“Don’t put your hands there; that’s where the snakes nest,” isn’t what I want to hear while scaling a narrow foot pass in the middle of the Honduran rain forest. Granted, I’d come seeking adventure, and at The Lodge at Pico Bonito, I’d found just that. But right at this moment, I’m trying not to slide down the face of a steep hill and topple into the river or be bitten by a snake.
Luckily I prevail, and, after a short hop over some rocks, my fellow hikers and I are at our destination: Unbelievable Falls, a 100-foot, double-drop waterfall that descends into a swimming hole. I quickly hop in and let the coolness of the waterfall rush over me. It’s an all-too-short respite before we have to head back to The Lodge, a five-hour total hike that affords us a glimpse of spider monkeys swinging from the treetops, narrated by our guide Joel Mejia, who showered us with facts about Honduran history and local wildlife.
After returning to The Lodge, I head back to my room down the footpath that connects the series of 22 private, plantation-style cabins that constitute The Lodge. Each WiFi-connected cabin houses a bed (or two), a shower, and sweet relief from the humid climate—A/C. But, if your trip is anything like mine, you won’t be spending much time there.
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Later that night, after gorging ourselves on freshly caught grilled lobster and coffee-crusted tenderloin medallions while sitting on the breezy outdoor porch of Itzama, The Lodge’s restaurant, we head out on a night hike. I follow Mejia, who’s again guiding our group into the forest, as he mimics the call of an owl, successfully luring a mottled owl up close a few times over the course of the half-hour hike, during which we also spot red-eyed tree frogs, come across a scorpion, and one member of the group has an unexpected encounter with a tarantula. Unfortunately (or, maybe fortunately?) we don’t spot any of the jaguars that roam these parts. (Word to the wise: If you want to avoid the jaguars, leave behind the Calvin Klein Obsession cologne, the scent used to attract the big cats to cameras set up throughout the trail system.)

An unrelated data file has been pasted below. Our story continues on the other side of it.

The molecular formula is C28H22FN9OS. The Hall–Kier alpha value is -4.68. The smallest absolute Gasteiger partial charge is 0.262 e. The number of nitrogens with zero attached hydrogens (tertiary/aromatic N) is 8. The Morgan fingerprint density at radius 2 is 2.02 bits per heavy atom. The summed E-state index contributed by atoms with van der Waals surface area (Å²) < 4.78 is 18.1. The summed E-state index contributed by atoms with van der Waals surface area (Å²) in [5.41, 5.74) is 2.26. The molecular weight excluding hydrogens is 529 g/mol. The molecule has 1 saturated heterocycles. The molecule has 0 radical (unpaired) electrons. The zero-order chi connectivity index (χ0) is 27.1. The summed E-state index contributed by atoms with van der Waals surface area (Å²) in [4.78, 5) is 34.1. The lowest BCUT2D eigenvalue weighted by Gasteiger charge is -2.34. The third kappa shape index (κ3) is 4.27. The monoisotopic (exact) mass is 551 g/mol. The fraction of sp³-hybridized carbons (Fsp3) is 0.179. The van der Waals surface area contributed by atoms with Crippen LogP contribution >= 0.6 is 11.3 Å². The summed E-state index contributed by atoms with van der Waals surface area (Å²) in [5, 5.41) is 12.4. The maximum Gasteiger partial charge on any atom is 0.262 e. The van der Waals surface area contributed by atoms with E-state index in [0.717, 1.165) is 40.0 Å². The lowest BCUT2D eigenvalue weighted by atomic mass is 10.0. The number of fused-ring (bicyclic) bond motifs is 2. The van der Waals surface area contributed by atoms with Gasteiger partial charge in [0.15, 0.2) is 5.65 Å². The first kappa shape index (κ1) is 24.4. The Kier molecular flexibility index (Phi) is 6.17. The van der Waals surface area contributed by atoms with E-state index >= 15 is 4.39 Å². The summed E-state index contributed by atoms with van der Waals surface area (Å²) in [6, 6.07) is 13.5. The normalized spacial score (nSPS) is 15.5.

We start the next day a few stories up in one of The Lodge’s three observation decks used for birding. Through my Lodge-provided binoculars, I’m the first to spot a keel-billed toucan, just one of the 400-plus bird species that inhabit the Pico Bonito forest. The rest of the day is spent sipping drinks and basking by the pool.
After a night spent playing billiards in The Lodge’s game room, we head out early the next morning for a snorkeling trip to Cayos Cochinos. A 10-minute van ride brings us to the shores of the Caribbean, where we catch a boat serviced by Tourist Options. As the 20-foot boat races off toward the world’s second largest coral reef, I look back at the mountaintops of the mainland as they disappear into a haze. We hit the crystal clear water for an hour of snorkeling during which we swim with green parrotfish, yellowtail dancer fish, barracuda, grouper, and a large hawk-billed turtle. Pruney and exhausted, we head to tiny Chachawata Island. It’s a tourist spot of small huts where many of the 250 villagers cook lunch for passersby. We feast on a local specialty of whole-fried yellowtail snapper, fried plantains, and rice and beans as many of the villagers, machetes in hand, work on their fishing boats.
The morning of my departure, I lay on the hammock outside of my cabin, sipping Honduran coffee I brewed fresh in my room. It’s a meditative moment, soaking in the last tranquil sounds of the rain forest before I leave for the airport, where my ride back to reality awaits.
Details: Holiday-season rates (December 21-January 3): standard cabin, $326 per night; superior cabin, $370 per night. Peak season rates (January 4-April 30): standard cabin, $315; superior cabin, $358. Contact: www.picobonito.com